NSW started easing its restrictions for fully vaccinated people on Monday, but the state’s Premier, Gladys Berejiklian, suggested it was unlikely unvaccinated people would be released from lockdown even as more ambitious targets were reached.
Ms Berejiklian, who gave a press conference on Monday despite announcing last week she would no longer be giving daily updates, said that while plans to ease restrictions when an 80 per cent double vaccination rate had been reached were not finalised, they were unlikely to include the unvaccinated.
As of Monday, fully vaccinated people in NSW outside the 12 local government areas of concern in Sydney were able to gather outdoors in groups of up to five people (including children), in what was termed ‘picnic day’.
“Once we get to 70 per cent double-dose vaccination, we have outlined the freedoms that exist for vaccinated people,” Ms Berejiklian said. “However, don’t assume that at 80 per cent double-dose vaccination that unvaccinated people are going to have all those freedoms.
“I want to make that point very clear. The government is yet to finalise its plans in relation to what happens at 80 per cent double dose.
“Our key message is – come forward and get vaccinated because once we start opening up at 70 per cent double-dose vaccination, the higher the rate of adult coverage, of people 16 and over, that are vaccinated, the better it is for all of us.
“I want to stress again – for those of you who choose not to be vaccinated, that’s your choice, but don’t expect to do everything that vaccinated people do even when we hit 80 per cent.”
Ms Berejiklian explained that the limits on the freedom of movement of the unvaccinated, when a community vaccination of eligible adults was above 80 per cent, would be a result of both government policy and private businesses being allowed to refuse service to unvaccinated people.
“I don’t want people to think they can sit back, let everybody else do the hard work and then turn up when it is 80 per cent and get everything else that vaccinated people are. That’s not the right message,” Ms Berejiklian said.
“And it won’t only be a government decision. A private business might choose only to welcome patrons who are vaccinated. An airline might say you can only fly with us if you’re vaccinated.”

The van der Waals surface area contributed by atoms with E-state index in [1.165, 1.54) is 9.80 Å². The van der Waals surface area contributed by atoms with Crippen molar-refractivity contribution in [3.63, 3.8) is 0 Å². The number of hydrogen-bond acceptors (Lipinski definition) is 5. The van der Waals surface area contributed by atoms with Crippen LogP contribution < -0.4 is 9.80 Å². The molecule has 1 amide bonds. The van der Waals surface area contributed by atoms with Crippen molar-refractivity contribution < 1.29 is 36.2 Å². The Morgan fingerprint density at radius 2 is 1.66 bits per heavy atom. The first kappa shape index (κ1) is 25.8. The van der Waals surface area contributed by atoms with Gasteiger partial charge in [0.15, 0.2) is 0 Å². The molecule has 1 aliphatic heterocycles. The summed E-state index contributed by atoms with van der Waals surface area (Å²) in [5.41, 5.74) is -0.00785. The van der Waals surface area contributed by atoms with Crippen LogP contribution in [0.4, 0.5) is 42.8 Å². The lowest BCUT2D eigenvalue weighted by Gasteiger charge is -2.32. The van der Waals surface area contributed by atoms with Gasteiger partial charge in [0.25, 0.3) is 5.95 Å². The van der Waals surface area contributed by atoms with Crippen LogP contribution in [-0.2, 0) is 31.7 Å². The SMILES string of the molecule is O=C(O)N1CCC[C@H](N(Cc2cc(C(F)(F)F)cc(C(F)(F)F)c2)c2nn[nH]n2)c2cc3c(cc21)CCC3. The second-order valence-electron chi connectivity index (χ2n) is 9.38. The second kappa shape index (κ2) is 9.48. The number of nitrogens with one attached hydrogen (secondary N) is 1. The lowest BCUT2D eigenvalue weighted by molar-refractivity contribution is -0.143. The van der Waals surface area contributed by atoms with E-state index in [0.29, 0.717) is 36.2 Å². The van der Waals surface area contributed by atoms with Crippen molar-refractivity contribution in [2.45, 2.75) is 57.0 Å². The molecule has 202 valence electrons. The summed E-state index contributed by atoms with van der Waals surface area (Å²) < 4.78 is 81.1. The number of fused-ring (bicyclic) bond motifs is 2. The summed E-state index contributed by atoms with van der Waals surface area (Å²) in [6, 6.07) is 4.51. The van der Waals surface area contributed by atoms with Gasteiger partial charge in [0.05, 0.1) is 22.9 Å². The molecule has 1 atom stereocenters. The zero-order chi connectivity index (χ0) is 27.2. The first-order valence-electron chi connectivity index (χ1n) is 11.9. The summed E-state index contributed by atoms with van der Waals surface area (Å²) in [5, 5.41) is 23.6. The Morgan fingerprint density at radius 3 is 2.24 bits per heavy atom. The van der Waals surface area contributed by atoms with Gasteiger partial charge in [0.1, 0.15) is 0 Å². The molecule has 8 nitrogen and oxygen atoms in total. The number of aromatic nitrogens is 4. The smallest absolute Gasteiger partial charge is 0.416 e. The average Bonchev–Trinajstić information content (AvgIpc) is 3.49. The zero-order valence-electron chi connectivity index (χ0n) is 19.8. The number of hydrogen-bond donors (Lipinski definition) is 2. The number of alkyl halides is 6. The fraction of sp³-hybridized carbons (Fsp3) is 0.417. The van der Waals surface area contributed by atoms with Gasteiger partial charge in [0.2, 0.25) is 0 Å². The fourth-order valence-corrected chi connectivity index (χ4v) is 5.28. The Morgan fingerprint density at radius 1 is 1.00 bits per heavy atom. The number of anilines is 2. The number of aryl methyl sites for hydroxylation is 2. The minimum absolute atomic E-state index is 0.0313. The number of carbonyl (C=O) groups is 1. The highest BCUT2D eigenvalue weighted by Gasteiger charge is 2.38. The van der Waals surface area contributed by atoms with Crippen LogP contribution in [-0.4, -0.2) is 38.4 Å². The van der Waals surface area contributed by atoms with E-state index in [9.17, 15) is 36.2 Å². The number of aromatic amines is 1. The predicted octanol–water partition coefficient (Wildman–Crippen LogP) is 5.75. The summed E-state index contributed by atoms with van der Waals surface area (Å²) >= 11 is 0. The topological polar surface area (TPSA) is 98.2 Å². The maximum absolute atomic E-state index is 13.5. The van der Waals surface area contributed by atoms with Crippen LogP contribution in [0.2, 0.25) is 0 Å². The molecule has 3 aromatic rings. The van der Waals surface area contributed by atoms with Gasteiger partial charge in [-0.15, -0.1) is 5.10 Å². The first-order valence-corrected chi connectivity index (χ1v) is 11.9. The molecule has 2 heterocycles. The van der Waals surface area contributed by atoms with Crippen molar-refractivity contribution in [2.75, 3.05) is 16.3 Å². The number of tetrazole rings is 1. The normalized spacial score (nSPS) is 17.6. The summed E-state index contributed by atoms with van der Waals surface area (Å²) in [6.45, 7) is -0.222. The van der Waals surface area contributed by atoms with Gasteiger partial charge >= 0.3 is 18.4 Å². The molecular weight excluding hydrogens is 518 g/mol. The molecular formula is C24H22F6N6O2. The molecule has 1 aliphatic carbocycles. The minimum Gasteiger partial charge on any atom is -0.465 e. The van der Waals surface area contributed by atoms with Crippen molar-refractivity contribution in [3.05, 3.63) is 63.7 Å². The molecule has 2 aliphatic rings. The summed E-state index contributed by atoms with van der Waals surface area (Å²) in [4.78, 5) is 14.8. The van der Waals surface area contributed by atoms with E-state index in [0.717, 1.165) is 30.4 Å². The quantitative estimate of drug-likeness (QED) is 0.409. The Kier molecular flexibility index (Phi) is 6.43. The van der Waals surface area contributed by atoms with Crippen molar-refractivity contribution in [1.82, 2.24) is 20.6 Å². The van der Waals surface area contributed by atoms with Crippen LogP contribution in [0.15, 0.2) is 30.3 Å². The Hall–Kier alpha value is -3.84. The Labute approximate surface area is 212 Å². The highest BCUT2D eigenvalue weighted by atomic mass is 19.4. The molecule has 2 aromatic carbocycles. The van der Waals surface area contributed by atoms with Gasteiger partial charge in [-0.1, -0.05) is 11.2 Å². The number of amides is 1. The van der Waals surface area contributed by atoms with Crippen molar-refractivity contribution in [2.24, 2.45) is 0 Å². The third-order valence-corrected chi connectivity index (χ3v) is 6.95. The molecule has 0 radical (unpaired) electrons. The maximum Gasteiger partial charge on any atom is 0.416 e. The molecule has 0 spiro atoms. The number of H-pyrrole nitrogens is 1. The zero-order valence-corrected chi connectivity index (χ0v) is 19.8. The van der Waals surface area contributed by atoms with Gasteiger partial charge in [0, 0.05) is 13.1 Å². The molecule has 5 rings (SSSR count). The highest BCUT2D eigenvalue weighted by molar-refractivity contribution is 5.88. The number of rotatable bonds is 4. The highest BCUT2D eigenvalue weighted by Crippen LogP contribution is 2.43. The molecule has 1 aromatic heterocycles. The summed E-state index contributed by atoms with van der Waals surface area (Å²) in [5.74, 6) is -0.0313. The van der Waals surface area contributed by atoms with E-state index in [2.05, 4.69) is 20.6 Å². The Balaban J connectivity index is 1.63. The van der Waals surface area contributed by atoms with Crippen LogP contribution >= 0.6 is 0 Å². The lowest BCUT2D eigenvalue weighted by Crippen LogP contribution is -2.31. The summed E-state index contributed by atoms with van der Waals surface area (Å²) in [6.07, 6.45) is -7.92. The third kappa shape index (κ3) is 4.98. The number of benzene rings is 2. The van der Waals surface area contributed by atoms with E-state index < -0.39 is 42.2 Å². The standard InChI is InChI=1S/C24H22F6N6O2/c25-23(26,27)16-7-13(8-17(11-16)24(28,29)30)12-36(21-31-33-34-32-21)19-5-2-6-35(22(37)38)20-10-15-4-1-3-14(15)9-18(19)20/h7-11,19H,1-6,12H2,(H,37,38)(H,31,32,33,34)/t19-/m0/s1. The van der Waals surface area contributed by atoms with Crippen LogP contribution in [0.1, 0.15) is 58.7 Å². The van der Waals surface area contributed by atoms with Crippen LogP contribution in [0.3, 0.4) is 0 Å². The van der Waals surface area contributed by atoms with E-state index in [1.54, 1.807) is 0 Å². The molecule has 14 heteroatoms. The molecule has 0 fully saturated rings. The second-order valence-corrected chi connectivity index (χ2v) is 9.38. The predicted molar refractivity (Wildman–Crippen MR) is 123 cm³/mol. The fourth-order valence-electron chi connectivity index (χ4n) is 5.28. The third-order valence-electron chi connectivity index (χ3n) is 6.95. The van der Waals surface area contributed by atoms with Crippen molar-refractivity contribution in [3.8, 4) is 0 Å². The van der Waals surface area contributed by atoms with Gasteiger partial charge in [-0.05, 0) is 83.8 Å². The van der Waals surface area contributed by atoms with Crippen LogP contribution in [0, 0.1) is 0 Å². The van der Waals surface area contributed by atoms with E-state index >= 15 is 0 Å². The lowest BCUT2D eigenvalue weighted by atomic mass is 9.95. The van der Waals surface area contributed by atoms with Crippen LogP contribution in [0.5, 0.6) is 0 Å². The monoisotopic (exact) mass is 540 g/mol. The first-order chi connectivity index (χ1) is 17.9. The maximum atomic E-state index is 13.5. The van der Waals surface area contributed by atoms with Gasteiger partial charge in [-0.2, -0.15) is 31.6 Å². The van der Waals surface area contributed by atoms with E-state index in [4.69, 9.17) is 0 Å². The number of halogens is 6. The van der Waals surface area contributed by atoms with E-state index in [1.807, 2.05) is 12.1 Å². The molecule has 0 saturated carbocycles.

She said that because so many of the decisions would be in the hands of businesses, she could not provide accurate guidelines for when things might get better for those who choose not to get vaccinated.
“It might not even be a decision for government,” Ms Berejiklian said. “Private businesses, private organisations, may make the decision that they don’t want to welcome unvaccinated people and we’re seeing in places across Europe and North America where private businesses, private entities, are taking matters into their own hands. That’s their prerogative.
“People who want not only the safety of their staff and the safety of their patrons, but also for business continuity reasons. Because obviously an outbreak of a case in any particular location at any time might mean that business has to shut its doors for a period of time. And that is a business risk as well as a health risk.”
The warning from NSW is counter to the situation in the United Kingdom, where Prime Minister Boris Johnson abandoned the introduction of domestic vaccine passports as his government announced that it would be unlikely the country would ever return to lockdowns.
The Conservative Party in the UK objected to the idea of vaccine passports as an unacceptable burden on businesses and an infringement on human rights.
The UK had nearly 30,000 new cases on Sunday and 56 deaths.
In other COVID news, the Health Services Union (HSU) is calling for an extension for the deadline for workers in the aged care industry to be vaccinated, amid calls it will leave the sector incredibly short-staffed.
This Friday is the deadline that was set for workers in the industry to receive at least one COVID vaccination shot, and while 90.8 per cent of the sector has met the deadline already, HSU federal president Gerard Hayes called for the deadline to be extended by between two weeks and a month.
Mr Hayes told The Guardian the extension was needed because of the workforce pressures in the sector.
“They cannot afford to have 5 to 10 per cent of aged care staff not at work,” Mr Hayes said. “I think the concern I have always had, and as the aged care royal commission showed, there are attrition and retention issues in aged care already.
“It is already subject to workforce shortages as we all know.”
Around 70.5 per cent of the aged care workforce are fully vaccinated, with that figure expected to continue to climb in the coming days.
Have you had your vaccinations yet? Will you get you shot to get out of lockdown? Why not share your thoughts in the comments section below?
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